A busy 7th week was started with an early morning meeting with one of our mentors from Yammer. We met in their offices where the meeting room tables converted to allow you to play table tennis and there was a pop-up sign in reception encouraging people to bring their dogs into work for dog week, which seems like a recipe for disaster to me. We stuck to the meeting and got some sound advice once again.
From Yammer it was straight to TwiloCon Europe, a full days conference organised by Twilo and pretty impressive it was too. I have been to a number of these things and they are usually all about the company and its products, which is fine but not overly useful and engaging. What Twilo did was much more interesting and more likely to leave you with a lasting positive memory of the company. They had laid on two tracks, one around innovation and the other technical. I remained in the former and was treated to some really interesting presentation and debates.
Highlights of the day for me were Nick Lansley, Head of R&D at Tesco, a company that I don’t normally associate with innovation and now I have to reevaluate them and a panel session on European accelerators. Given that I am currently right in the middle of one it was fascinating to hear what it was like on others – I never knew there were quite so many competing for the local start-ups.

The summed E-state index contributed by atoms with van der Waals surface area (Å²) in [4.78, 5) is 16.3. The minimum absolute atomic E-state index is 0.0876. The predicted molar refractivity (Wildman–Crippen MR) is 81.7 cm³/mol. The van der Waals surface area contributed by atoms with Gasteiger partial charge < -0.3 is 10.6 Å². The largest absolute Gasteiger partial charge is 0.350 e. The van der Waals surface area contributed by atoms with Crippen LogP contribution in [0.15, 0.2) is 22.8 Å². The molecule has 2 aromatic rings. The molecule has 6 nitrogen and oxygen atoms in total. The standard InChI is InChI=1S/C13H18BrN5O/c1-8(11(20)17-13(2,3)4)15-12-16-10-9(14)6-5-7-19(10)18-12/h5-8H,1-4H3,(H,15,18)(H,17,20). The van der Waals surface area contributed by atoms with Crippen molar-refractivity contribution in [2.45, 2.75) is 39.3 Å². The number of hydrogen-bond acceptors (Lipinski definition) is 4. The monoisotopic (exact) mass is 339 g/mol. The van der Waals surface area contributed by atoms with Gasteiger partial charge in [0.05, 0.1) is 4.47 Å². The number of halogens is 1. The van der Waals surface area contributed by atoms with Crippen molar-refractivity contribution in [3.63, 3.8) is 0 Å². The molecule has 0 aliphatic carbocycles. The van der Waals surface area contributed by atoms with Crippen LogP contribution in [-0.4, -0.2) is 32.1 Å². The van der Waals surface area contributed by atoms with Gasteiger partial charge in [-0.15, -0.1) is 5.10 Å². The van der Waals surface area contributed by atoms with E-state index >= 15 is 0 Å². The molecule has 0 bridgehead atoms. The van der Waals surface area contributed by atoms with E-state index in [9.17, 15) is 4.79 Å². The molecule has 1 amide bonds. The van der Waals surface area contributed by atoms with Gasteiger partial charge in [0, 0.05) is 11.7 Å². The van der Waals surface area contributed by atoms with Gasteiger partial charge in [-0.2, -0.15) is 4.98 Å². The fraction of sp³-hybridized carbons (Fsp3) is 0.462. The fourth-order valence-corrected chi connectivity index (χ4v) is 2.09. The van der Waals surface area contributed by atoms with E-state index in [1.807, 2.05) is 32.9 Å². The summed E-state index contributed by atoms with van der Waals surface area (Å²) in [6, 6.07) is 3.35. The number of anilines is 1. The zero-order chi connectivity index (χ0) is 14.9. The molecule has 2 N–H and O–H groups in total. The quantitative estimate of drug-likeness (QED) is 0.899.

While the accelerator programme is a structured series of events and sessions to ensure that start-ups have the tools and knowledge to make the most of their opportunity you do still need to find time to do your day job. For me this week that meant a train trip to Coventry for a meeting. While I had pre-booked I wasn’t at a table seat and trying to get a laptop on the pull-down table was nigh on impossible but still necessary to ensure that I could continue to work. However, sometimes things don’t go quite as planned. On returning to the station it was chaos as, it eventually transpired, a tree had fallen down and blocked the line. This took a couple of hours to clear, most of which time was spent milling around on the platform, which wasn’t terribly productive.
3D printing is all the rage at present and I was delighted to see that a printer had turned up in our space at Central Working. One of the other start-ups is looking at producing real world items from their virtual equivalents in a game, which is a cracking idea. So the printer was set off to produce a number of items, one of which was a complex thing taking over six hours to complete.
Something that I hadn’t really appreciated was that some elements of what you are printing need a supporting structure while printing to stop them collapsing but you don’t want these to remain in the final finished article. For this the supporting structures are created in a soluble material that can be washed away. Unfortunately this printer don’t have that option so the range of what it can produce was limited but it was fascinating to see what is bound to be something that is going to be widespread technology in the not too distant future.